Nurses and midwives play a critical role in the provision of care and the optimization of health services resources worldwide, which is particularly relevant during the current COVID-19 pandemic. However, they can only provide quality services if their work environment provides adequate conditions to support them. Today the employment and working conditions of many nurses worldwide are precarious, and the current pandemic has prompted more visibility to the vulnerability to health-damaging factors of nurses' globally. This desk review explores how employment relations, and employment and working conditions may be negatively affecting the health of nurses in countries such as Brazil, Croatia, India, Ireland, Italy, México, Nepal, Spain, and the United Kingdom. Nurses' health is influenced by the broader social, economic, and political system and the redistribution of power relations that creates new policies regarding the labour market and the welfare state. The vulnerability faced by nurses is heightened by gender inequalities, in addition to social class, ethnicity/race (and caste), age and migrant status, that are inequality axes that explain why nurses' workers, and often their families, are exposed to multiple risks and/or poorer health. Before the COVID-19 pandemic, informalization of nurses' employment and working conditions were unfair and harmed their health. During COVID-19 pandemic, there is evidence that the employment and working conditions of nurses are associated to poor physical and mental health. The protection of nurses' health is paramount. International and national enforceable standards are needed, along with economic and health policies designed to substantially improve employment and working conditions for nurses and work-life balance. More knowledge is needed to understand the pathways and mechanisms on how precariousness might affect nurses' health and monitor the progress towards nurses' health equity.

  • Open Access English
    Authors:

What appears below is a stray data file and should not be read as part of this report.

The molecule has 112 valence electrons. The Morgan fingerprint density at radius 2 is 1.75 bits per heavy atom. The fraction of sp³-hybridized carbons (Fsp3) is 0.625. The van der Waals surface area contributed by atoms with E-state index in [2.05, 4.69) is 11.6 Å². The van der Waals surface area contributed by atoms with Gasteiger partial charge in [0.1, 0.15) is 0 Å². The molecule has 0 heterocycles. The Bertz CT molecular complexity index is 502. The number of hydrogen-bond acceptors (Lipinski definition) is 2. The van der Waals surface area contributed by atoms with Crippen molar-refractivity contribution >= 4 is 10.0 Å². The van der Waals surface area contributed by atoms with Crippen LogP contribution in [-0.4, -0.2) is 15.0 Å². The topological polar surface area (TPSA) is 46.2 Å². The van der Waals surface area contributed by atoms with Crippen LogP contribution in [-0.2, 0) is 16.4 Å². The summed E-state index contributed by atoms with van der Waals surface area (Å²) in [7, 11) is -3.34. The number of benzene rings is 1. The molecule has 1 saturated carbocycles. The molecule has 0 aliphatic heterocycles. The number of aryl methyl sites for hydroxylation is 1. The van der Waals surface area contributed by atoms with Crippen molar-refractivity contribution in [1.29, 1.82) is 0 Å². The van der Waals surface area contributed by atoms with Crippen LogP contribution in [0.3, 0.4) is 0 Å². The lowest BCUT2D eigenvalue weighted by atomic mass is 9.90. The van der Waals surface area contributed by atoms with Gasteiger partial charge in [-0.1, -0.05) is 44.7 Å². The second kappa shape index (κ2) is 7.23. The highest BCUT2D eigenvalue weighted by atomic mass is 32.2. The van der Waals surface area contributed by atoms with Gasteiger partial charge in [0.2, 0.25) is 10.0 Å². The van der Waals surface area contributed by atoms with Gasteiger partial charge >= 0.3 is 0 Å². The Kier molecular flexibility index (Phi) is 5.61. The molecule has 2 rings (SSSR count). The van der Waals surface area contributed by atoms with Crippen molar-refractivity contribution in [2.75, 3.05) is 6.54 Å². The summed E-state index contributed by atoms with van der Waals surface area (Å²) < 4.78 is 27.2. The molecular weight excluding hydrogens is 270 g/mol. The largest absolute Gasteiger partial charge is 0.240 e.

Rodriguez Contreras, Ricardo; Sanz, Pablo; Allinger, Bernadette; Van Herreweghe, Dries; Tomev, Lyuben; Bejakovic, Predrag; Kalosinatos, Pavlos; Veverková, Soña; Jorgensen, Carsten; Kadarik, Ingel; +20 more
    Country: Spain

    Aquesta publicació s'elabora a partir de les contribucions de cadascú dels membres nacionals que integren la Network of Eufound Correspondent. Pel cas d'Espanya la contribució ha estat realitzada per l'Oscar Molina Godino Since 2016, Eurofound has closely monitored the involvement of national social partners in policymaking as part of the European Semester cycle. In 2020, the focus was on their involvement during the first months of the COVID-19 outbreak. While the pandemic has presented a huge challenge to social dialogue, the results of the analysis highlight how social dialogue can be an effective tool in shaping policy initiatives and finding solutions to emergency situations affecting businesses, workers, the economy and society. It is clear that the participation of social partners in the design and implementation of national recovery and resilience plans in 2021 will be key in the recovery process and for strengthening social dialogue going forward.

  • Open Access English
    Authors: 
    Pinato, David J.; Lee, Alvin J. X.; Biello, Federica; Seguí, Elia; Aguilar-Company, Juan; Carbó, Anna; Bruna, Riccardo; Bower, Mark; Rizzo, Gianpiero; Benafif, Sarah; +31 more
    Country: Spain